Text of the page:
By Sara Andrabi, MD
This year has been the year of many firsts and unprecedented times. For me, that has included parenting in the middle of a global pandemic. We are a dual physician household with three children – ages seven, six and two years old. Normal routines changed. Schools were closed. Facemasks were the new fashion statement. Having two working parents and doing virtual schooling added another layer of complexity to the already complicated experience we call parenting.
My husband and I sat down with our kids to discuss what was going on. With schools closing, people wearing masks, etc., they knew something was up. You have to meet kids where they are, and our approach to each child was very different. For my oldest, that meant answering questions about what a virus is, why is this virus different than others, and him repeatedly asking (to this day), why can’t he just stomp on COVID-19 to make it go away?
My middle child was more worried about safety. He wondered why Mommy was going to work even though many other parents were working from home. He wants to know when I go to work, how long I will be there, and if I’m doing “patient work” or “office work.” He has always been concerned about everyone’s health and worries about whether any of us could get sick because of this pandemic. My husband and I have shared that it is our duty and privilege to take care of others, especially when they are sick and at their most vulnerable.
For my youngest, the hardest part has been not being able to hug her when I get home. I have a strict process when I get home to go straight to the shower before I hug or interact with any of my family. My older two get this, and it has become their new normal. For my youngest, she still cries every time I come in and can’t hug her right away. I don’t think hearing her cry for that reason will ever get easier for me.
One of the benefits of working in emergency medicine is that your hours are not “normal business hours.” The emergency department is always open. For that reason, some of my days off may not be like most people’s typical weekend off. In pre-pandemic times, my kids would be at school during some of those times. During virtual schooling, I was able to hang out with them during their “recess” and “lunch” times. My youngest, who is not school age yet, loved having her older siblings around as well. My family lives in the same city we grew up, and we are blessed to have extended family and friends we have gotten to know over the years. Between this and my variable schedule, Saturdays and Sundays were usually very busy and “go-go-go” for us. This pandemic has really helped us slow down because we don’t have the same social activities as before. We’ve really been able to spend more quality time together. Fridays have now become stay-in movie and pizza nights that we look forward to every week. Saturdays and Sundays were to see grandparents for a short while, outdoors only. Now, with everyone in our family being vaccinated, we are able to see them more often.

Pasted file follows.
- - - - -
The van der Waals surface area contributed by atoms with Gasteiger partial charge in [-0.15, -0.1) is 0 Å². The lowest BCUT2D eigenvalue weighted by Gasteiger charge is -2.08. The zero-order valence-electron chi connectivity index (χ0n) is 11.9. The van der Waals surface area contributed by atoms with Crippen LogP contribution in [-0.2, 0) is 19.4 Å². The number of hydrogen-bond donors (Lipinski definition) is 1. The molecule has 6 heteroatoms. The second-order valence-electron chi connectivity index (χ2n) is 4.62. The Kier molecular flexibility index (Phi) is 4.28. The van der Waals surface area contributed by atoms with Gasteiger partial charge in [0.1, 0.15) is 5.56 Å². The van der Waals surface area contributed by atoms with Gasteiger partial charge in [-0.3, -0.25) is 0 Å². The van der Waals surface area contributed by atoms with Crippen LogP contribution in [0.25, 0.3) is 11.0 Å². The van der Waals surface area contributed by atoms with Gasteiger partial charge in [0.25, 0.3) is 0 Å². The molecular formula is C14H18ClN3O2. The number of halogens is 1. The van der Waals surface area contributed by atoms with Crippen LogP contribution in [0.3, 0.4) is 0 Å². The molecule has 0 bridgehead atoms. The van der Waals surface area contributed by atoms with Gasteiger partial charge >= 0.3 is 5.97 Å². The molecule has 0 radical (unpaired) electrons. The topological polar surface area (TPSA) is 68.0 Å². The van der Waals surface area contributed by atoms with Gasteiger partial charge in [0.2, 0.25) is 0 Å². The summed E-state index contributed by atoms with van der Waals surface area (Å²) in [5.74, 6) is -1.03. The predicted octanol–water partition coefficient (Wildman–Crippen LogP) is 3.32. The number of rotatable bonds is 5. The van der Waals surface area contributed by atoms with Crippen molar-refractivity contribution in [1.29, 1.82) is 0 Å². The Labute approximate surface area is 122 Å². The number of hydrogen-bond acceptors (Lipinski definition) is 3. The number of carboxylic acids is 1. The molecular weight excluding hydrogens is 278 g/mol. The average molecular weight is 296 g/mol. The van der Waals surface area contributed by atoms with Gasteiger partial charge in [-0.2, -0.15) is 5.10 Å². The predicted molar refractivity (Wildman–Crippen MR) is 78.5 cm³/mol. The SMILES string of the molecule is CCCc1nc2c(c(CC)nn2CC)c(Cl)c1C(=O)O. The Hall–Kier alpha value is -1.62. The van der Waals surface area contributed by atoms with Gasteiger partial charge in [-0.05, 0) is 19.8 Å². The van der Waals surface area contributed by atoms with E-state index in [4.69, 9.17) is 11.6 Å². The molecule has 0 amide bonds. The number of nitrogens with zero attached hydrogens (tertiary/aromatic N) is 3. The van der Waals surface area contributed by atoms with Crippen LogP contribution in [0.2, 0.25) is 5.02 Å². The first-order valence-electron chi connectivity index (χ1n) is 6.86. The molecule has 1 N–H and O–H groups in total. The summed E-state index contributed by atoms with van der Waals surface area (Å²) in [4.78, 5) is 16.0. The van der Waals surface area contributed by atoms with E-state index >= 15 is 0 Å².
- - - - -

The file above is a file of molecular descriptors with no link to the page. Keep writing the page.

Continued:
I have to keep my mental health in check as well. I try to focus on the positives. I am thankful to have a job when many people don’t. I am thankful to have an amazing husband who works in medicine and “gets it.” He is someone I can always talk to after I’ve had a stressful day. He’s an early riser and texts me from work every day to say, “Good Morning” and ask how my day is going. There is really a give and take with our marriage and parenting. When I’m the busier one, he works on the kids’ homework with them. When he has longer clinic days, I take on more responsibility with the kids.
I’m also mindful of how I am behaving. Kids emulate what they see – we have seen this in the literature, that children pick up and mirror behaviors they witness. If I am calm, the kids will be calm.
We have to acknowledge we come from a place of privilege, financial or otherwise, that many of our patients and community members do not get to enjoy. It’s important for us to admit and understand that up front. I am thankful to have a job when many people don’t. I’m thankful to have a support system and backup childcare options if need arises. This has been a time of many changes and the year of flexibility and I think that mantra is going to apply for some time forward.
- EM Physician Parents Share How They Are Managing the COVID-19 Crisis - and How They Are Talking to Their Kids About the Pandemic (via ACEP Now)
- 'Schedules are out the window': How frontline moms have coped with parenting during a pandemic (via YahooLife)